Funded entirely by donors, the summer program helps some 14 to 16 youth living with disabilities each year, either from the hospital or from the community. Youth strengthen their autonomy and their independence based on their individual goals, and have opportunities to develop social relationships and self-awareness. This summer, TIP will be offered in-person with a smaller group after pivoting to a hybrid format due to COVID19 pandemic public health restrictions over the past two years.
“We take a tailored approach and aim to meet each participant’s own goals that they want to achieve,” says Heather Keating, Team Leader, Transitions, Recreation and Life Skills.
During the three-week program, the TIP team creates an environment where participants explore their interests and learn how to do many things on their own. Classroom workshops introduce practical skills, and youth apply them to real-life situations like planning and shopping for a group dinner, or navigating the city and taking public transit. After program hours, they experience social connections with their peers in the dormitory, which can foster a sense of belonging and growth in their self-awareness.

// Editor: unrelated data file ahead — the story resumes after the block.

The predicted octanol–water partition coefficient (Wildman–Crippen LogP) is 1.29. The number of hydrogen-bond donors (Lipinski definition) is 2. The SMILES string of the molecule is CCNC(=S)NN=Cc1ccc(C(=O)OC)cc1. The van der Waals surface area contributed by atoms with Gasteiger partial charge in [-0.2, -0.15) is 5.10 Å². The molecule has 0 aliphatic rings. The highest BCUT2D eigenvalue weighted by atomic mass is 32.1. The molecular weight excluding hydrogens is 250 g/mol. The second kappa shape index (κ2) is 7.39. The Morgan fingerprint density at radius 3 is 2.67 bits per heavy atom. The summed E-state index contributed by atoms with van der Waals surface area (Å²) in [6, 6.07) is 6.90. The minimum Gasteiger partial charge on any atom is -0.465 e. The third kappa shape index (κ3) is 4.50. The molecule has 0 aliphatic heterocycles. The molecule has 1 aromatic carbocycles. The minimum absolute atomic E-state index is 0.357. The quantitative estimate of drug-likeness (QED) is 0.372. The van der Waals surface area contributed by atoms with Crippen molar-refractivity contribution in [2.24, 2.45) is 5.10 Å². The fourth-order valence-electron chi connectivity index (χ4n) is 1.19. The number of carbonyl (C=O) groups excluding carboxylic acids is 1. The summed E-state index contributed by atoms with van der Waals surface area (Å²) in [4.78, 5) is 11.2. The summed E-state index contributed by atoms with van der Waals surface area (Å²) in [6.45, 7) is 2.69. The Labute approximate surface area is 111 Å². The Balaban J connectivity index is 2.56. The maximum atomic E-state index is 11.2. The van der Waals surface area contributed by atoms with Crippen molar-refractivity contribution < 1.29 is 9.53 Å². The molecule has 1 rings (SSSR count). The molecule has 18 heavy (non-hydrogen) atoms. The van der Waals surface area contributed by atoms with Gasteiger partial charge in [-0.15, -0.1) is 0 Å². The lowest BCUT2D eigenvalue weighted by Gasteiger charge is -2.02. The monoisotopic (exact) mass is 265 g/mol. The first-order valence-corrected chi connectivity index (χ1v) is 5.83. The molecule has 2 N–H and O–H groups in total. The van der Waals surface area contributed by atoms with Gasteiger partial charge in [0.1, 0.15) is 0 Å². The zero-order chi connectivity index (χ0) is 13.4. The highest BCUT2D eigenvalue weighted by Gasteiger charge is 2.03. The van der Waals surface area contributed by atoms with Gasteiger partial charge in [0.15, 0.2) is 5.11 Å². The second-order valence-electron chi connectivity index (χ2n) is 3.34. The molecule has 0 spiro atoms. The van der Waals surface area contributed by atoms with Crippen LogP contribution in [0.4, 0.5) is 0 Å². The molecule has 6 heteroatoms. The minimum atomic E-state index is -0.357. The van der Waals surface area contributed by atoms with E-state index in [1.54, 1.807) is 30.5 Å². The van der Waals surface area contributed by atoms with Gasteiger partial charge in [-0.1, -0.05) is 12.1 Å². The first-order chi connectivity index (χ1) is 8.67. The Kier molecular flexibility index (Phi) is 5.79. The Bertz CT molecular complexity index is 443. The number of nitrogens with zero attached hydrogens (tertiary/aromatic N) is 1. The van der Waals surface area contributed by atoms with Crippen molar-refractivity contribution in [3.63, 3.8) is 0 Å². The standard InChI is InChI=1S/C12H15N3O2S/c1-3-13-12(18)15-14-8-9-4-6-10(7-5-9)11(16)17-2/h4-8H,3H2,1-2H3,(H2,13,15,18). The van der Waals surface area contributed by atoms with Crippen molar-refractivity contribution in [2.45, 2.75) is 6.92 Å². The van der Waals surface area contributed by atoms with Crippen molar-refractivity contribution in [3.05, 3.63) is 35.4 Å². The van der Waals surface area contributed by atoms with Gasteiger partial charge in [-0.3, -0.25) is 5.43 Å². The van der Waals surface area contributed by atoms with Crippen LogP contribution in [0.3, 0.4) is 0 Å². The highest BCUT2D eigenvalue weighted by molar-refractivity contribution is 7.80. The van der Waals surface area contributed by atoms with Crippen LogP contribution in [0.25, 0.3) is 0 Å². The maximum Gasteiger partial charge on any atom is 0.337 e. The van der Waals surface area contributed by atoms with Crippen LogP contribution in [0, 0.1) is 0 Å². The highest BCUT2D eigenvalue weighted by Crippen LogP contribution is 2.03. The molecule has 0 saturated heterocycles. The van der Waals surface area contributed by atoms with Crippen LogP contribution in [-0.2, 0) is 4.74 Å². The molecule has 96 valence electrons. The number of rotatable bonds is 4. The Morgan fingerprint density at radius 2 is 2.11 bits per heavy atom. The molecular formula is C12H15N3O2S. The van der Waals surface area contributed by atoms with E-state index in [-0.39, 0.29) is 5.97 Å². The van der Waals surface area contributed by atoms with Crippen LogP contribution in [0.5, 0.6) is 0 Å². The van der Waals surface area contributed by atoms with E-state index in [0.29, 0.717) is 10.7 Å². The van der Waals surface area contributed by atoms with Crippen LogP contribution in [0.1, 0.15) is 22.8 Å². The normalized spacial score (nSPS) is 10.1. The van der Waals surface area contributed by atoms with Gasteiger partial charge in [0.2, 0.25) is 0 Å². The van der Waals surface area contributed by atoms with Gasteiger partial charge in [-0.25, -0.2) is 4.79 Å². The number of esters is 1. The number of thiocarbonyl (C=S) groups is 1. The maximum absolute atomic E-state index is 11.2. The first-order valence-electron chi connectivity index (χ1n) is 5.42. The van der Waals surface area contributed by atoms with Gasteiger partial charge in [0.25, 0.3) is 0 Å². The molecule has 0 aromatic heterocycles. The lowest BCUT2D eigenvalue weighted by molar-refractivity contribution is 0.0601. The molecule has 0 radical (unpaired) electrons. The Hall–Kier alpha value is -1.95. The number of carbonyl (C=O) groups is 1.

One of TIP’s former students is Grade 12 student Keon Luc. In the summer of 2018 when the student was in Grade 11, Keon stayed at Seneca College’s Newnham residence, where he shared a two-bedroom suite with a roommate and learned many practical skills such as doing his laundry, creating a budget, paying bills, and learning how to prepare meals. He also forged a strong friendship with his roommate by exchanging ideas around living more independently as well as more practical tasks such as setting up chore calendars.
“I remember how I was excited to learn how to do things without anyone helping me,” recalls Keon. “I wanted to learn about all the different life skills I needed in order to go to college.”
For families of youth who attended Holland Bloorview’s TIP program, it makes them realize what their children are capable of doing, says Keating.
“We hear stories where they [the youth] come home and they take over doing their own laundry or cooking a meal. It opens up that mindset of what is possible. We hope that service providers will see the impact TIP has had on our clients and can use this guide to create similar programs to support youth realize their full potential.”
The OIPR team includes researchers and clinicians from three collaborating children’s treatment centres in Ontario: Holland Bloorview Kids Rehabilitation Hospital, ErinoakKids Centre for Treatment and Development, and McMaster Children’s Hospital.
Funding for the OIPR team was provided by a Social Sciences and Humanities Research Council of Canada Insight Grant, with additional support from Holland Bloorview’s Centre for Leadership in Participation and Inclusion and the Holland Bloorview Kids Rehabilitation Hospital Foundation. The development team would also like to recognize the work of Holland Bloorview’s Evidence to Care team and the Bloorview Research Institute for their continued support of this work.